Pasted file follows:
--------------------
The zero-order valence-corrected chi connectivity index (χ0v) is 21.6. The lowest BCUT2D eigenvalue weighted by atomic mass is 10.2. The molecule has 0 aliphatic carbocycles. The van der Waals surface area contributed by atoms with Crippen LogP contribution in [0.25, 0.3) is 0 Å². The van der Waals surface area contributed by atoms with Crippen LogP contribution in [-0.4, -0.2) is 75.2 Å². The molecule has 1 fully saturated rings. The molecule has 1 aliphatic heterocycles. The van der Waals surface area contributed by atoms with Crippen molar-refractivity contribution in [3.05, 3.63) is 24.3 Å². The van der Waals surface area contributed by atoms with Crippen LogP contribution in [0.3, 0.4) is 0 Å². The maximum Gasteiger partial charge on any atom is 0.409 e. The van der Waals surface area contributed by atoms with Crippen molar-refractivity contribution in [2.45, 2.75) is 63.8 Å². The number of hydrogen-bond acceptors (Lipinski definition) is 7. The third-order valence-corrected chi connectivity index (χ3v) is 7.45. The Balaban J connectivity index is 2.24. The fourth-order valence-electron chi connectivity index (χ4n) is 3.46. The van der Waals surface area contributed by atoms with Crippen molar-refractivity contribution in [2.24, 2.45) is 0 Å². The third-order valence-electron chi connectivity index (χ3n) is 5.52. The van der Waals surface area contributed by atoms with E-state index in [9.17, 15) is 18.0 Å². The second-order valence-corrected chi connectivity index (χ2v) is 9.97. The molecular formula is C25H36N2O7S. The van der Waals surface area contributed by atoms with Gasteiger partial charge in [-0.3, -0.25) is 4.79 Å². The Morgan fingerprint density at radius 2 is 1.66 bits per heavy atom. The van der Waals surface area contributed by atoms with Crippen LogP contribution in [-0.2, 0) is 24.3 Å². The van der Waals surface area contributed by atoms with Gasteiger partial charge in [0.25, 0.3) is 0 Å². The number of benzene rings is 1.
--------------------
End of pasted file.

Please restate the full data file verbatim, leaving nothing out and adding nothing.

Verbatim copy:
The zero-order valence-corrected chi connectivity index (χ0v) is 21.6. The lowest BCUT2D eigenvalue weighted by atomic mass is 10.2. The molecule has 0 aliphatic carbocycles. The van der Waals surface area contributed by atoms with Crippen LogP contribution in [0.25, 0.3) is 0 Å². The van der Waals surface area contributed by atoms with Crippen LogP contribution in [-0.4, -0.2) is 75.2 Å². The molecule has 1 fully saturated rings. The molecule has 1 aliphatic heterocycles. The van der Waals surface area contributed by atoms with Crippen molar-refractivity contribution in [3.05, 3.63) is 24.3 Å². The van der Waals surface area contributed by atoms with Crippen LogP contribution in [0.3, 0.4) is 0 Å². The maximum Gasteiger partial charge on any atom is 0.409 e. The van der Waals surface area contributed by atoms with Crippen molar-refractivity contribution in [2.45, 2.75) is 63.8 Å². The number of hydrogen-bond acceptors (Lipinski definition) is 7. The third-order valence-corrected chi connectivity index (χ3v) is 7.45. The Balaban J connectivity index is 2.24. The fourth-order valence-electron chi connectivity index (χ4n) is 3.46. The van der Waals surface area contributed by atoms with Crippen molar-refractivity contribution in [2.24, 2.45) is 0 Å². The third-order valence-electron chi connectivity index (χ3n) is 5.52. The van der Waals surface area contributed by atoms with E-state index in [9.17, 15) is 18.0 Å². The second-order valence-corrected chi connectivity index (χ2v) is 9.97. The molecular formula is C25H36N2O7S. The van der Waals surface area contributed by atoms with Gasteiger partial charge in [-0.3, -0.25) is 4.79 Å². The Morgan fingerprint density at radius 2 is 1.66 bits per heavy atom. The van der Waals surface area contributed by atoms with Crippen LogP contribution in [-0.2, 0) is 24.3 Å². The van der Waals surface area contributed by atoms with Gasteiger partial charge in [0.25, 0.3) is 0 Å². The number of benzene rings is 1.